This appointment raises serious concerns, as Dr. Orr previously served as the Senior Director for Marriage and Family Care at the Family Research Council (FRC), an organization that has advocated for limited access to contraception. She currently serves on the board of directors for Teen Choice, a nonprofit organization which advocates for abstinence in lieu of contraception.

Dr. Orr has spoken out against contraceptive coverage requirements in federal employees' health insurance. She has said, "…fertility is not a disease. It's not a medical necessity that you have [contraception]."

Dr. Orr should not be entrusted with the oversight of the federal family planning program and the health of millions of Americans.

Take action and speak-out against this appointment by signing NAF’s petition.

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Wednesday, October 17, 2007

National Abortion Federation Denounces the Appointment of Dr. Orr to Oversee Federal Family Planning Funds

NAF issued this press release today:

The National Abortion Federation (NAF) denounces the appointment of Dr. Susan Orr as the Acting Deputy Assistant Secretary for Population Affairs (DASPA). DASPA oversees Title X, the nation's family planning program, which provides high-quality family planning and preventive health care services to over five million low-income individuals annually.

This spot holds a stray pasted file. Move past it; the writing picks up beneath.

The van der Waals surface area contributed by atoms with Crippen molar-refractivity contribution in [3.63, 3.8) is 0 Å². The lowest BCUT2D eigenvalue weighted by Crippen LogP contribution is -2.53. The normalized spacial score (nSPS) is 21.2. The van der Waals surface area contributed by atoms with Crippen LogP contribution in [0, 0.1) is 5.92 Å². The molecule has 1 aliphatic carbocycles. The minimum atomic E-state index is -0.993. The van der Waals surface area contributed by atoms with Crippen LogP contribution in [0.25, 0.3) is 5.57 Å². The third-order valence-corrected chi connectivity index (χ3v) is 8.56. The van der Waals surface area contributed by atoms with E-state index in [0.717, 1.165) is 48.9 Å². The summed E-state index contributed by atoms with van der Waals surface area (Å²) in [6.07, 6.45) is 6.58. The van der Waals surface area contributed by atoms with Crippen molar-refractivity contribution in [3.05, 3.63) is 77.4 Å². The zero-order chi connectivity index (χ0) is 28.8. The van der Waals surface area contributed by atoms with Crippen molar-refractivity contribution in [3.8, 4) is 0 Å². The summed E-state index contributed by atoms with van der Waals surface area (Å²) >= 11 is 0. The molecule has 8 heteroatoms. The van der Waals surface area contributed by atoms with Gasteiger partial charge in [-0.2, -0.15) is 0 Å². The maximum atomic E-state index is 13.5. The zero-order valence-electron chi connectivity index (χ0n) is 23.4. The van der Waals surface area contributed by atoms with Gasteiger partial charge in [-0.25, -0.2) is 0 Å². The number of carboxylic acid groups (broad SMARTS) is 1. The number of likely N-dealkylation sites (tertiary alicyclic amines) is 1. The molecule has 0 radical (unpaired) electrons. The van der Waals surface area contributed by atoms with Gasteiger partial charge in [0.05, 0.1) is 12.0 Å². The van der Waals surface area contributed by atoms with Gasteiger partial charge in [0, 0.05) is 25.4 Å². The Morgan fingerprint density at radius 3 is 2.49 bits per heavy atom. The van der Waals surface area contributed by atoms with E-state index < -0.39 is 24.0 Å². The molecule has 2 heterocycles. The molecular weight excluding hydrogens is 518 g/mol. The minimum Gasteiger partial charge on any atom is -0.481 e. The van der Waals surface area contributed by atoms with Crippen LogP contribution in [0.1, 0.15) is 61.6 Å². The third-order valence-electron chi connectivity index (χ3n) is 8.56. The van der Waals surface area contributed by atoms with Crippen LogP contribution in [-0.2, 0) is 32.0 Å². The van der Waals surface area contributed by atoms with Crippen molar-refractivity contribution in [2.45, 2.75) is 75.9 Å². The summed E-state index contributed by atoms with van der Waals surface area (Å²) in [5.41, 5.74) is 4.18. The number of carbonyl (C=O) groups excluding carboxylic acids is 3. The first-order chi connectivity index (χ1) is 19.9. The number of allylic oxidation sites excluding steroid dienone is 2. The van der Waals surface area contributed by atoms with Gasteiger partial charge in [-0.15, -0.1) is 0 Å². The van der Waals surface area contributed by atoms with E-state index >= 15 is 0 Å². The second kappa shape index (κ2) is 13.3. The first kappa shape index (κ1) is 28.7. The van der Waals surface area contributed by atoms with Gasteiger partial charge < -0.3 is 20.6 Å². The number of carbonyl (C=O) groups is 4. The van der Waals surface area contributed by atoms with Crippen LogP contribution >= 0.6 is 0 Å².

This appointment raises serious concerns, as Dr. Orr previously served as the Senior Director for Marriage and Family Care at the Family Research Council (FRC), an organization that has advocated for limited access to contraception. She currently serves on the board of directors for Teen Choice, a nonprofit organization, which advocates for abstinence in lieu of contraception.

During her time at FRC, Dr. Orr spoke out in support of President George W. Bush’s proposed elimination of the contraceptive coverage requirement from federal employees’ health insurance. In 2001 she said to The Washington Post, “We’re quite pleased because fertility is not a disease. It’s not a medical necessity that you have [contraception].”

This is not the first time that President Bush has made a controversial appointment to this critical public health post. Last year, Bush appointed anti-birth control advocate Dr. Eric Keroack, who had previously managed Crisis Pregnancy Centers (CPCs) in Massachusetts, to this position. CPCs are designed to discourage pregnant women from seeking abortion care, and in many instances they misinform and intimidate women to achieve their goal. Dr. Keroack resigned in March 2007 following public outrage.

"This is just another example of the Bush Administration promoting politics over a sound health policy. Dr. Orr should not be entrusted with the oversight of the federal family planning program and the health of millions of Americans," said Vicki Saporta, President and CEO of NAF. "For more than 35 years, the Title X program has been a hallmark of quality preventive care, enabling practitioners to provide family planning services to low-income individuals."